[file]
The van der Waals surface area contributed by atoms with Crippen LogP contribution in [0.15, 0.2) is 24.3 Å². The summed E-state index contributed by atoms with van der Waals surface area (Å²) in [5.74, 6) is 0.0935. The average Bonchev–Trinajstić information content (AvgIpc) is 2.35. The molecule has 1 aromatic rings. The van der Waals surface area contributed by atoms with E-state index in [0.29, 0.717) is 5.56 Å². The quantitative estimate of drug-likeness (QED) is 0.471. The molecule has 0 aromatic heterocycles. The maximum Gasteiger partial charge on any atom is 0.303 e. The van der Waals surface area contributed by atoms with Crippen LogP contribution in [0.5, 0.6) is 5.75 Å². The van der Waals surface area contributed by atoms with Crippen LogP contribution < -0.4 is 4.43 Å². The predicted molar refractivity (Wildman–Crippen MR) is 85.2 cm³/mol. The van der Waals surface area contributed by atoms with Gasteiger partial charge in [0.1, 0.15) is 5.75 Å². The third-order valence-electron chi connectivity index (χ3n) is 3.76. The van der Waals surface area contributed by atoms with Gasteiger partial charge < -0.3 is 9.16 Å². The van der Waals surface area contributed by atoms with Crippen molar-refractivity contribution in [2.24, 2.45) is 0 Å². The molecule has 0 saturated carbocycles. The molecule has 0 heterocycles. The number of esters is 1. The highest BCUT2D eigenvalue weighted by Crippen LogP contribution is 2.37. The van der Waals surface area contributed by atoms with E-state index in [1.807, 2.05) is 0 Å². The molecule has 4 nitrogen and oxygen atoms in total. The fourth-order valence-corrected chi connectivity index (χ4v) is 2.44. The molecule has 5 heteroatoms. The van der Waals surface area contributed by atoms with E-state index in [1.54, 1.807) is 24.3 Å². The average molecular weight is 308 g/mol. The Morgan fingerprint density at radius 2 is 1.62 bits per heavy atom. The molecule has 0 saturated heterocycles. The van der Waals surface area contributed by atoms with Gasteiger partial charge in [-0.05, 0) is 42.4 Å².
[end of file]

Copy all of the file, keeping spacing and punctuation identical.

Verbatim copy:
The van der Waals surface area contributed by atoms with Crippen LogP contribution in [0.15, 0.2) is 24.3 Å². The summed E-state index contributed by atoms with van der Waals surface area (Å²) in [5.74, 6) is 0.0935. The average Bonchev–Trinajstić information content (AvgIpc) is 2.35. The molecule has 1 aromatic rings. The van der Waals surface area contributed by atoms with E-state index in [0.29, 0.717) is 5.56 Å². The quantitative estimate of drug-likeness (QED) is 0.471. The molecule has 0 aromatic heterocycles. The maximum Gasteiger partial charge on any atom is 0.303 e. The van der Waals surface area contributed by atoms with Crippen LogP contribution in [0.5, 0.6) is 5.75 Å². The van der Waals surface area contributed by atoms with Crippen LogP contribution < -0.4 is 4.43 Å². The predicted molar refractivity (Wildman–Crippen MR) is 85.2 cm³/mol. The van der Waals surface area contributed by atoms with Gasteiger partial charge in [0.1, 0.15) is 5.75 Å². The third-order valence-electron chi connectivity index (χ3n) is 3.76. The van der Waals surface area contributed by atoms with Gasteiger partial charge < -0.3 is 9.16 Å². The van der Waals surface area contributed by atoms with Crippen molar-refractivity contribution in [2.24, 2.45) is 0 Å². The molecule has 0 saturated carbocycles. The molecule has 0 heterocycles. The number of esters is 1. The highest BCUT2D eigenvalue weighted by Crippen LogP contribution is 2.37. The van der Waals surface area contributed by atoms with E-state index in [1.807, 2.05) is 0 Å². The molecule has 4 nitrogen and oxygen atoms in total. The fourth-order valence-corrected chi connectivity index (χ4v) is 2.44. The molecule has 5 heteroatoms. The van der Waals surface area contributed by atoms with E-state index in [1.54, 1.807) is 24.3 Å². The average molecular weight is 308 g/mol. The Morgan fingerprint density at radius 2 is 1.62 bits per heavy atom. The molecule has 0 saturated heterocycles. The van der Waals surface area contributed by atoms with Gasteiger partial charge in [-0.05, 0) is 42.4 Å².